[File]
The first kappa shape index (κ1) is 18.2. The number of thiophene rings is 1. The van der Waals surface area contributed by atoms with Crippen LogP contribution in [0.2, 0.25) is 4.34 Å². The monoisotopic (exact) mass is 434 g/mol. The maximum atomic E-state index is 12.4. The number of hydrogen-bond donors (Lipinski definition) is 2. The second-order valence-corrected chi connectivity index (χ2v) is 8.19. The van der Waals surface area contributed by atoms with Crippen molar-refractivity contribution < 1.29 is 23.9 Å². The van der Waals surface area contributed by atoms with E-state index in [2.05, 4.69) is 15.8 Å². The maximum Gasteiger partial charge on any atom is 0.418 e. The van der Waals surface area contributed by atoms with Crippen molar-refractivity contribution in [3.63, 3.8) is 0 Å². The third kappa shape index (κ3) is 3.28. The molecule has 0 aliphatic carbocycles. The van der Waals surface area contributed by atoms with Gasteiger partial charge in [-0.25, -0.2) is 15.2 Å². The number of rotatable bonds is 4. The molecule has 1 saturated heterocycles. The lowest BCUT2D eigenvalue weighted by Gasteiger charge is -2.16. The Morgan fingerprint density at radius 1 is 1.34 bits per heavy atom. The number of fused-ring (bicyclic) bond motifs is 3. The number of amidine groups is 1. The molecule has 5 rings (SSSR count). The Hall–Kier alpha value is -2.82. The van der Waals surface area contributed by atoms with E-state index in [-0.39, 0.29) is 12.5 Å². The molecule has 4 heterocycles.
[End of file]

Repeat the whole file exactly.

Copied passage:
The first kappa shape index (κ1) is 18.2. The number of thiophene rings is 1. The van der Waals surface area contributed by atoms with Crippen LogP contribution in [0.2, 0.25) is 4.34 Å². The monoisotopic (exact) mass is 434 g/mol. The maximum atomic E-state index is 12.4. The number of hydrogen-bond donors (Lipinski definition) is 2. The second-order valence-corrected chi connectivity index (χ2v) is 8.19. The van der Waals surface area contributed by atoms with Crippen molar-refractivity contribution < 1.29 is 23.9 Å². The van der Waals surface area contributed by atoms with E-state index in [2.05, 4.69) is 15.8 Å². The maximum Gasteiger partial charge on any atom is 0.418 e. The van der Waals surface area contributed by atoms with Crippen molar-refractivity contribution in [3.63, 3.8) is 0 Å². The third kappa shape index (κ3) is 3.28. The molecule has 0 aliphatic carbocycles. The van der Waals surface area contributed by atoms with Gasteiger partial charge in [-0.25, -0.2) is 15.2 Å². The number of rotatable bonds is 4. The molecule has 1 saturated heterocycles. The lowest BCUT2D eigenvalue weighted by Gasteiger charge is -2.16. The Morgan fingerprint density at radius 1 is 1.34 bits per heavy atom. The number of fused-ring (bicyclic) bond motifs is 3. The number of amidine groups is 1. The molecule has 5 rings (SSSR count). The Hall–Kier alpha value is -2.82. The van der Waals surface area contributed by atoms with E-state index in [-0.39, 0.29) is 12.5 Å². The molecule has 4 heterocycles.